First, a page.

The Master of Arts in English focuses on the interconnectedness of writing, teaching, and literary studies. At the heart of the program is a concern for the integrated interests of students and teachers in all branches of the field. Teachers, scholars, and writers in the program gain a better understanding of their own practices by seeing the extent to which each writer is also a literary critic, each teacher is also a writer and reader of literature, and all critics and readers are teachers and writers. The program is designed to extend and deepen the intellectual rigor of customary approaches to literature by examining issues these approaches often leave unaddressed, such as the history and institutionalization of the discipline, the relationship between theory and the practices of writing, teaching, and textual studies; and the processes by which knowledge in the field of English has been and is constructed.

The program responds to changing perspectives in the humanities and expands the professional options of its graduate students through a broadly conceived course of study and an integrated curriculum providing instruction in the four areas of literary criticism, teaching writing and literature, rhetoric and composition, and literary history. The program also allows students flexibility to design part of their program in consultation with the graduate advisor.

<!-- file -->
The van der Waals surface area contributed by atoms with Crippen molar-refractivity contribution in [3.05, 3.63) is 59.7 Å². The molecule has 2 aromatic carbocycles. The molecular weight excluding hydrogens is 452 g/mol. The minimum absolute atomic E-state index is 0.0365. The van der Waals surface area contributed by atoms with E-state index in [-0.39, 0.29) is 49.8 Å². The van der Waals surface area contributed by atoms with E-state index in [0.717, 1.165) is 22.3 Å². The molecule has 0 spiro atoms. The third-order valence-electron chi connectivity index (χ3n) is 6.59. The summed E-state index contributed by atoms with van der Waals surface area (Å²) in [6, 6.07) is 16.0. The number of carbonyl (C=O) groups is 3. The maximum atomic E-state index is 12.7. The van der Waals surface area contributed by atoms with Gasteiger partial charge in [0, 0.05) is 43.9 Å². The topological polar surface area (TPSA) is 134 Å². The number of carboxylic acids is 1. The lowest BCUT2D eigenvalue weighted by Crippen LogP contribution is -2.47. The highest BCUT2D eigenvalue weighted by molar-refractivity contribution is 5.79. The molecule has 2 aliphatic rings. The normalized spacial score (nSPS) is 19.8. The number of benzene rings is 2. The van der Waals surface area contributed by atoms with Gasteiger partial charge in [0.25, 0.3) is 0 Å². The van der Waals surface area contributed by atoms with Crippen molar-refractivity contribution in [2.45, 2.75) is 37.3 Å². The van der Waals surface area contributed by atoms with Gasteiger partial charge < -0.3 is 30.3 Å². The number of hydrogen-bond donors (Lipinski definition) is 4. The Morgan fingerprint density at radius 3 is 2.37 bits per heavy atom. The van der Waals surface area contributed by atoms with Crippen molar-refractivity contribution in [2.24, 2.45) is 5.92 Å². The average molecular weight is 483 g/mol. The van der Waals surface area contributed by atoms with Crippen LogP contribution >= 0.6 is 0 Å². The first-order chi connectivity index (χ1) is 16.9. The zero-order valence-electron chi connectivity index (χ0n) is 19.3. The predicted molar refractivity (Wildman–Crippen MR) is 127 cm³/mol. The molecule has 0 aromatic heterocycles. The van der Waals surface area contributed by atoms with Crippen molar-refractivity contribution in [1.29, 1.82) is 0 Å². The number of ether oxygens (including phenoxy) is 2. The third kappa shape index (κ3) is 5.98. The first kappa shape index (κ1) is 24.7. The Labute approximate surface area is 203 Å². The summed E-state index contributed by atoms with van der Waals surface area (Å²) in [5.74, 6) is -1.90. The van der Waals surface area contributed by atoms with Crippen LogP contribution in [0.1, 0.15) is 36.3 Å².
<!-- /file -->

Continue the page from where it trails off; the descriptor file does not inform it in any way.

English 510, 530, and 540 have been created to serve as the core of each graduate student's program and are required. These courses give students a "state of the art" map of the field, and the additional options give them the flexibility to move in the direction of their interests.

The Master of Arts degree requires 30 credits. Students will select one of two options, either the professional paper or the thesis. The first option involves 24 hours of course work and 6 hours of professional paper, the latter 20 hours of course work and 10 hours of thesis. Students are expected to have completed the equivalent of a baccalaureate degree in English. Students with undergraduate degrees other than English are encouraged to apply; however, they may be required to take additional English courses as a condition of their acceptance.

In every area of the program, students work closely with excellent teachers who are active scholars and whose research interests range widely, from Anglo-Saxon studies to contemporary critical theory, innovative pedagogy, creative writing, linguistics, and western American literature. Three interdisciplinary journals based in the department offer graduate students additional opportunities for professional experience.